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“. . . because they saw that he was an extraordinary child, and they were not afraid. . . ” Hebrews 11:23

The Worker and The Wisher

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I believe there are two kinds of people in this world: WISHERS and WORKERS. Wishers sit around and they wish that there situation would change, that things would get better, that something better is coming. They wish they hadn’t done this or wish they could accomplish that. The word “wish” sounds like an active verb but it is so painfully passive.

Workers on the other hand get their heads down and their bums up. . . and they work. They toil. They labor. They persist and they push. They pull and tug. They will push a peanut with their nose for a mile if that is what it takes to get it done. They don’t quit. They don’t question. They are not caught sitting around and wishing because they are busy going about the important work they are called to. . . They don’t stop to look around very often but when they do – – they have covered a lot of ground. They have grown. God has taken their effort and He has brought it to the pinnacle of what’s possible.

I consider myself to be a worker. God and I have been working on my character for a long time. We have a long way to go, but I am doing my best and He is sure to do his. Today I had some work to do. I needed to go to J’s school and meet with the kitchen staff. I needed to make sure that they know how important they are in our journey. I had a message to deliver and gifts to bestow and communication plans to make. But as I neared the school, a lump began to grow in my throat and tears began to pool in my eyes. . . my face was tense and every facial muscle I have began working hard at controlling these unexpected developments. My heart began to ache and my soul became unsettled as it started to look for a way out.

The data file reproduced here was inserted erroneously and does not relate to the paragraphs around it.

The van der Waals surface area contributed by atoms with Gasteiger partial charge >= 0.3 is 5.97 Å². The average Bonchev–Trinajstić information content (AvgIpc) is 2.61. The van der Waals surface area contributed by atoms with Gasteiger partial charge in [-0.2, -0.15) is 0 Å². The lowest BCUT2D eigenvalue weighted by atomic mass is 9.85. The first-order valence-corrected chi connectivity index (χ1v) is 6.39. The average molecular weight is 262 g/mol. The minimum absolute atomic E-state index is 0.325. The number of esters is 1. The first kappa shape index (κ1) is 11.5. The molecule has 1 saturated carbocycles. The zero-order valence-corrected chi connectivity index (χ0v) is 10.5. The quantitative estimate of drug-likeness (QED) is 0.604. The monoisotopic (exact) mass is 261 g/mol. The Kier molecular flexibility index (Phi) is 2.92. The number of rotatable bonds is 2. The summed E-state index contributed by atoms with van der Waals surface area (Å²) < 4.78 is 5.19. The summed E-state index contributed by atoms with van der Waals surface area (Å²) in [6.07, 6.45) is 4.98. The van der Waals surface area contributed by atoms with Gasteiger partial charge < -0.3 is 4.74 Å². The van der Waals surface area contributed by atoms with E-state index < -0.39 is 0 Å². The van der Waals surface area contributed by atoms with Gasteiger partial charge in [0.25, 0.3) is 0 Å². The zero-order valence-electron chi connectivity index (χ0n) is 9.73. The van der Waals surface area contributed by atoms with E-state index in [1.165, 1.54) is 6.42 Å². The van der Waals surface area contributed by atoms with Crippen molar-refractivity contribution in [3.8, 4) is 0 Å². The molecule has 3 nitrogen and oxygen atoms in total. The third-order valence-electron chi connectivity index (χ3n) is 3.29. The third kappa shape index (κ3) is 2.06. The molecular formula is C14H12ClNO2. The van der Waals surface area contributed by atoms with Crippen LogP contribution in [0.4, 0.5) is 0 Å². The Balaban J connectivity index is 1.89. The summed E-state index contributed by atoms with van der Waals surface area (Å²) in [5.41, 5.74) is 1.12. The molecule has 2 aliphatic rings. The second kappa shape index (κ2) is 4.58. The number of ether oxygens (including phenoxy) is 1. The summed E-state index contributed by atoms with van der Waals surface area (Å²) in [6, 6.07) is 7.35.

You see, there is wishing well in the weakest part of my spirit. . . and some wishes started to float out of that dark place. I wish I didn’t have to have this meeting – – I wish we didn’t have to count calories – – I wish that J had every single part of every single chromosome – – I wish I didn’t have to work at this- – I wish it wasn’t so hard to tell people that he is just like every other child in this world and that he is not like any child in this world at the same time. The worker in me was able to silence these wishes because she was focused on her agenda and the “big picture.”

But when I was done working, I was tired and the weaker parts of me felt strong. And they released those wishes as tears that I don’t need. . . . and I took a deep breath of the Holy Spirit. My shoulders relaxed and I knew that all this work was actually my calling – a calling that I am honored to try to be worthy of ( Ephesians 4:1). As the enemy told me that I do not deserve this rocky road – – I stood in the truth that my God loves me too much to ever allow me to experience what I deserve.